MDiv Program Key
The Master of Divinity is a generalist graduate level program which consists of 93 credit hours of study and a total of 31 courses. There are 19 required courses on the essential course list, and 12 electives. Students are advised to work on one course at a time. Students must update their academic adviser of their progress once every eight weeks.
I. Essential Course List
Scholarly Research and Writing
Old Testament Introduction
New Testament Introduction
Biblical Theology I
Biblical Theology II
Introduction to Textual Criticism
New Testament Exegesis
Church History I
Church History II
Introduction to Biblical Counseling
Theology of Ministry
Principles of Effective Leadership
II. Electives (Choose 12, including 1 language elective)*
Advanced Worldview Analysis
Old Testament Exegesis
Textual Criticism of the New Testament
Textual Criticism of the Old Testament
Advanced Apologetic Method
Introduction to Islam
Introduction to Buddhism
Introduction to Hinduism
Theology and Practice of Evangelism
World Mission of the Church
Theology of World Missions
Educational Ministry of the Church
Christian Political Theory
Advanced Biblical Counseling
Issues in Biblical Counseling
Theology of Biblical Counseling
C. S. Lewis: His Theology and Philosophy
Introduction to Reformed Theology
Introduction to Wesleyan Theology
*There are many more electives available. Contact your academic adviser for more information.
III. Completing Courses: Scholarly Research and Writing
This is is the only course which does not require you to listen to lectures. This course must be completed first.
For this course, read the following:
Richard A. Holland Jr., Benjamin K. Forest, Good Arguments: Making Your Case in Writing
and Public Speaking, (Grand Rapids: Baker Academic, 2017).
C. H. Spurgeon, Lectures to My Students, (Peabody: Hendrickson, 2016).
Brian Rosner, Andrew Cameron, The Trials of Theology: Becoming a 'Proven Worker' in a Dangerous Business, (Ross-shire: Christian Focus, 2010).
John Piper, Mark A. Knoll, Think: The Life of the Mind and the Love of God, (Wheaton: Crossway, 2001).
Todd Wilson, Gerald L. Hiestand, The Pastor Theologian: Resurrecting an Ancient Vision, (Grand Rapids: Zondervan, 2015).
Complete a research paper consisting of 12-15 pages on prayer or a topic of your choice. Be sure to utilize Kate L. Turabian, A Manual for Writers of Research Papers, Theses, and Dissertations, 9th Ed., (Chicago: Univ. of Chicago Press, 2018) in terms of format and footnotes. Refrain from relying upon secondary or internet sources. Submit your paper in either .doc or .docx format to your academic adviser.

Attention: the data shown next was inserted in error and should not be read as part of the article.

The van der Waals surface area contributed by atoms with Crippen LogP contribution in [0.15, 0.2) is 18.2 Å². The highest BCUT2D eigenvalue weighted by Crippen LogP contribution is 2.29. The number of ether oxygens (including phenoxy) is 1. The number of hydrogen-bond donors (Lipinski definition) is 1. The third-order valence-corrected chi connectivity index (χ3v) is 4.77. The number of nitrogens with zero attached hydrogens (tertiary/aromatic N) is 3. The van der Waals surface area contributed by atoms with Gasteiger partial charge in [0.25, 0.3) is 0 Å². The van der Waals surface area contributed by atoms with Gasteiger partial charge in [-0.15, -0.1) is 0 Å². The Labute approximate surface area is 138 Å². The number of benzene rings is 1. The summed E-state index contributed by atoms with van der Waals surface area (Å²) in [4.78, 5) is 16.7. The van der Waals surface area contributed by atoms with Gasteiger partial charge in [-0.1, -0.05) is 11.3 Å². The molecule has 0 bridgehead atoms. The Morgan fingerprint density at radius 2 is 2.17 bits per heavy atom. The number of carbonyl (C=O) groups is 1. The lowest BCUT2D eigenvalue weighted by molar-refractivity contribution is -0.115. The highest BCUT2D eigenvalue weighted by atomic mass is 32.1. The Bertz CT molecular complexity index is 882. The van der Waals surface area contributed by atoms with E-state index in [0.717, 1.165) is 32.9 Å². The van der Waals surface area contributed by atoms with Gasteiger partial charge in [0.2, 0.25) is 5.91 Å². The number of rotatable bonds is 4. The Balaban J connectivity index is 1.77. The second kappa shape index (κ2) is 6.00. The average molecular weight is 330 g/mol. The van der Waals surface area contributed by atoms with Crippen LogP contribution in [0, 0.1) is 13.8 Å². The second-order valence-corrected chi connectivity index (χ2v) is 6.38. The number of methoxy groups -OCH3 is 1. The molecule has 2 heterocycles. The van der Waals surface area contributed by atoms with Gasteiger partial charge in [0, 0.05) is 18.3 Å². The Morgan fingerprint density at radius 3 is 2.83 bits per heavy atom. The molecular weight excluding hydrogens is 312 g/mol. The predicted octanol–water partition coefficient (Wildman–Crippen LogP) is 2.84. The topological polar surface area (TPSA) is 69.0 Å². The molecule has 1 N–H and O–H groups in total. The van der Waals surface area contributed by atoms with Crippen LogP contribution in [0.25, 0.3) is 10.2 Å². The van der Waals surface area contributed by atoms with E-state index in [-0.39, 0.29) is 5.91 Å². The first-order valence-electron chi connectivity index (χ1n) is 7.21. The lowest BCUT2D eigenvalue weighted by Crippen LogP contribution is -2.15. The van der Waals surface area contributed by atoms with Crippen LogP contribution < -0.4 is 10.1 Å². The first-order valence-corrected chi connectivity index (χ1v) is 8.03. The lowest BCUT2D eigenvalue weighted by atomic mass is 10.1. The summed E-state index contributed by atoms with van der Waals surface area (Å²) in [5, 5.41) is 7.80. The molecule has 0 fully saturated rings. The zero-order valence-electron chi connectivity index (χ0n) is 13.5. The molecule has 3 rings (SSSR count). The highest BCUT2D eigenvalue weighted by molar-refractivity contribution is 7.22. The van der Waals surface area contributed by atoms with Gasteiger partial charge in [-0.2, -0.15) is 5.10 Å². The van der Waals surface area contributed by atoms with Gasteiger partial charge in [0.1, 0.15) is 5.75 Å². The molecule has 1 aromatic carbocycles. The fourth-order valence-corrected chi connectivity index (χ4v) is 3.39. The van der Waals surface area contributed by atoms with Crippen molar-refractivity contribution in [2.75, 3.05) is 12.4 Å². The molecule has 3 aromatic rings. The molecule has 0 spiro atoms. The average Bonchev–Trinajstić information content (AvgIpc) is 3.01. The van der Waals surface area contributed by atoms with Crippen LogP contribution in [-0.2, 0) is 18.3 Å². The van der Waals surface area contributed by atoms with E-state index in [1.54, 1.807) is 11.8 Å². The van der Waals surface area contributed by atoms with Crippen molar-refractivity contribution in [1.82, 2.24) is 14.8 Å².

IV. Completing Courses: Essential Courses and Electives
Students may elect to use different lectures from various sources (e.g., iTunes U, Biblical Training, YouTube, WTS, RTS, etc.). Lectures must be approved by your academic adviser.
There are three assignments for each class. Each of these components must be completed in full for class credit. Once you have completed the assignments for one class, email them to your academic adviser in .doc or .dox format.
1. Read 800-1000 pages on each subject. This reading should serve as the basis for the assigned research paper. Books, monographs, commentaries, or scholarly journal articles will serve as suitable reading. Students may also substitute lectures, debates, and other audio/video resources for reading. Every hour of lectures, etc., will count as 30 pp. of reading, up to two-thirds of the reading requirement. Unless necessary, refrain from relying upon internet sources in your paper. Click here for a list of recommended resources.
2. Produce either two sermons or two Sunday school lessons on the relevant subject.
3. Produce a research paper of no less than 12-15 pages. This paper must interact significantly with the literature you read. Footnotes and a bibliography are required. Consult the resources utilized in Scholarly Research and Writing for grammatical and syntactical questions. Also, all papers must be written in accordance with Kate L. Turabian, A Manual for Writers of Research Papers, Theses, and Dissertations, 9th Ed., (Chicago: Univ. of Chicago Press, 2018). For questions regarding citation style click here for a sample paper.
Once an academic adviser has received a student's work, he will examine it and either issue a grade for the course, or he may send back a particular assignment for redaction or correction. Because it may take several weeks for your adviser to complete grading, students should move on to the next course once your materials have been submitted. Course grading is determined by the following weights:
Lectures/Summaries 10% Pass or Fail
Sermons/Lessons 10% Pass or Fail
Research Papers 80% Graded